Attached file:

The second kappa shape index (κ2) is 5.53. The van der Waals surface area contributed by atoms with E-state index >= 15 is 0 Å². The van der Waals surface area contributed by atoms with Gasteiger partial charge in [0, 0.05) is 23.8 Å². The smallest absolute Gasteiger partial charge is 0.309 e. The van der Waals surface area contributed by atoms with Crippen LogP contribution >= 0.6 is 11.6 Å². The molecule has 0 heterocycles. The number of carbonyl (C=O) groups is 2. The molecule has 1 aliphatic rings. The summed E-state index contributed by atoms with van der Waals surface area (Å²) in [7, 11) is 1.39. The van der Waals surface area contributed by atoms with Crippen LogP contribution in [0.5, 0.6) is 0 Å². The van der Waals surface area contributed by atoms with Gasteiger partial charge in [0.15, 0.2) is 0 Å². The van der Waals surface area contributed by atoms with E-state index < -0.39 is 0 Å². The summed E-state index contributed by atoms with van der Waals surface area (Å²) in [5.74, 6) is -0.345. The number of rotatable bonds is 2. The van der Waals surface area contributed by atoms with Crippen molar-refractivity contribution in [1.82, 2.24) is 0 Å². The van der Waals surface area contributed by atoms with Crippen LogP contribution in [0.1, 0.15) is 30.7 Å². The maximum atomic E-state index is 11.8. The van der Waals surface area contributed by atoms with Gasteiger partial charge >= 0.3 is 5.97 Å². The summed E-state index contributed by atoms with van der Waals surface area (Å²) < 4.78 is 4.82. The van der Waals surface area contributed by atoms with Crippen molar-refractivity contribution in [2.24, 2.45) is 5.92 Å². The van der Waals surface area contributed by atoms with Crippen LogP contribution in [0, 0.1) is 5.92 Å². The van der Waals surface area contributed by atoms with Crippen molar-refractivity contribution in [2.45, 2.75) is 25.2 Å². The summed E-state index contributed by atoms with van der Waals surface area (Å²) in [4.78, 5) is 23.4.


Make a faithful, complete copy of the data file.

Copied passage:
The second kappa shape index (κ2) is 5.53. The van der Waals surface area contributed by atoms with E-state index >= 15 is 0 Å². The van der Waals surface area contributed by atoms with Gasteiger partial charge in [0, 0.05) is 23.8 Å². The smallest absolute Gasteiger partial charge is 0.309 e. The van der Waals surface area contributed by atoms with Crippen LogP contribution >= 0.6 is 11.6 Å². The molecule has 0 heterocycles. The number of carbonyl (C=O) groups is 2. The molecule has 1 aliphatic rings. The summed E-state index contributed by atoms with van der Waals surface area (Å²) in [7, 11) is 1.39. The van der Waals surface area contributed by atoms with Crippen LogP contribution in [0.5, 0.6) is 0 Å². The van der Waals surface area contributed by atoms with Gasteiger partial charge in [0.15, 0.2) is 0 Å². The van der Waals surface area contributed by atoms with E-state index < -0.39 is 0 Å². The summed E-state index contributed by atoms with van der Waals surface area (Å²) in [5.74, 6) is -0.345. The number of rotatable bonds is 2. The van der Waals surface area contributed by atoms with Crippen molar-refractivity contribution in [1.82, 2.24) is 0 Å². The van der Waals surface area contributed by atoms with Crippen LogP contribution in [0.1, 0.15) is 30.7 Å². The maximum atomic E-state index is 11.8. The van der Waals surface area contributed by atoms with Gasteiger partial charge >= 0.3 is 5.97 Å². The summed E-state index contributed by atoms with van der Waals surface area (Å²) < 4.78 is 4.82. The van der Waals surface area contributed by atoms with Crippen molar-refractivity contribution in [2.24, 2.45) is 5.92 Å². The van der Waals surface area contributed by atoms with Crippen LogP contribution in [0, 0.1) is 5.92 Å². The van der Waals surface area contributed by atoms with Crippen molar-refractivity contribution in [2.45, 2.75) is 25.2 Å². The summed E-state index contributed by atoms with van der Waals surface area (Å²) in [4.78, 5) is 23.4.